Wednesday, July 24, 2013

Preaching as God's Violence

Preparing to preach on prayer come Sunday, we took a moment to review John Donne's famous sonnet, "Batter My Heart."  It is a brilliant but disturbing series of petitions to the Almighty, asking God to beat upon the poet's stubborn heart, like soldiers breaking down the city walls or even -- yes -- like a lover taking his beloved by force.  Not, and we cannot say this too strongly, not a poem to be shared with the average congregation these days.  (Although we plan to quote a short section ourselves).

Anyway, this led us to a stray line from Donne's sermon preached before Charles I at Whitehall on 1 April 1627 (as a new war with France was heating up):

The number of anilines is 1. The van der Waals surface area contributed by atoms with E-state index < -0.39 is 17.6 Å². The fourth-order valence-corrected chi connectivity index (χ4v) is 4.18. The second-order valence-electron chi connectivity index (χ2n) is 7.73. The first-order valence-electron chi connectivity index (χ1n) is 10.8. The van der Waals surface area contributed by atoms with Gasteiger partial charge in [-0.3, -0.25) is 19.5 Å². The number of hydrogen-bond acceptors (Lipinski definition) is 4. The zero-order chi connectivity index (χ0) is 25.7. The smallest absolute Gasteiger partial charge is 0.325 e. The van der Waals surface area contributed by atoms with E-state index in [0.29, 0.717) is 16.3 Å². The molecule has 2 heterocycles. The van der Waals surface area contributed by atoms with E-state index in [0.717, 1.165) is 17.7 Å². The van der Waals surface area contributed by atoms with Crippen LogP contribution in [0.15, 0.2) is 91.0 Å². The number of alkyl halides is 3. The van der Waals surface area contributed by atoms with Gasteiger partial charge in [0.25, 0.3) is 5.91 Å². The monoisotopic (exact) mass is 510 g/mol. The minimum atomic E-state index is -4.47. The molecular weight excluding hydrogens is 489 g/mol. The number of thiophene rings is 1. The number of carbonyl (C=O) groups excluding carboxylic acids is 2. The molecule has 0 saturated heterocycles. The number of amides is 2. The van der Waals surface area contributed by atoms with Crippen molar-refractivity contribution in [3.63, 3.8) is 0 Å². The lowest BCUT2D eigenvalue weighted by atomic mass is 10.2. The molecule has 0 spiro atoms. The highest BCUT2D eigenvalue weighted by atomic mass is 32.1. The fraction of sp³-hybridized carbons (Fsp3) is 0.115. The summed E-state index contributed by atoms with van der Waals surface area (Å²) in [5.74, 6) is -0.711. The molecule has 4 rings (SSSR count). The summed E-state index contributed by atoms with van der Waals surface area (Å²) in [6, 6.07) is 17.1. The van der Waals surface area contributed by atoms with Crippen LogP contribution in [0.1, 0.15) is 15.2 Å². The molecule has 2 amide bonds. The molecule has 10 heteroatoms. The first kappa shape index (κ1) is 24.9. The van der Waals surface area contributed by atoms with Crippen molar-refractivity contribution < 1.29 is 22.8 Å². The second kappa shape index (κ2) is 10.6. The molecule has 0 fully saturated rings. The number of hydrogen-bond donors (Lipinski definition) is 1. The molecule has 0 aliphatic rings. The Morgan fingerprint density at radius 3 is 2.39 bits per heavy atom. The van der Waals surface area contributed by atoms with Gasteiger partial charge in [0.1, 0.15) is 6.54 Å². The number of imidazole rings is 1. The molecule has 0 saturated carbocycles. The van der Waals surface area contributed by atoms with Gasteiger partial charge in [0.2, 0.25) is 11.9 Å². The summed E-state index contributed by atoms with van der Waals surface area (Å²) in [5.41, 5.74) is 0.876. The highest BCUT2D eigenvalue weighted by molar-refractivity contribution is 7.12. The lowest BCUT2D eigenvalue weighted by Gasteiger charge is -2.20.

In this Church, [God's] ordinance is ordnance:  his ordinance of preaching batters the soul, and by that breach the Spirit enters.

Get it?  Preaching is God's weapon, God's cannon, used against our own souls, to break them open the way cannons breaks the city wall -- and send in the Spirit as an invading and occupying army.  He goes on to say that "[God's] ministers are earth-quakes, and shake an earthly soul."  There's quite a bit more in that line as well.

Not, we say again, imagery for all times and places.  But worth meditating upon before one stands up to preach.

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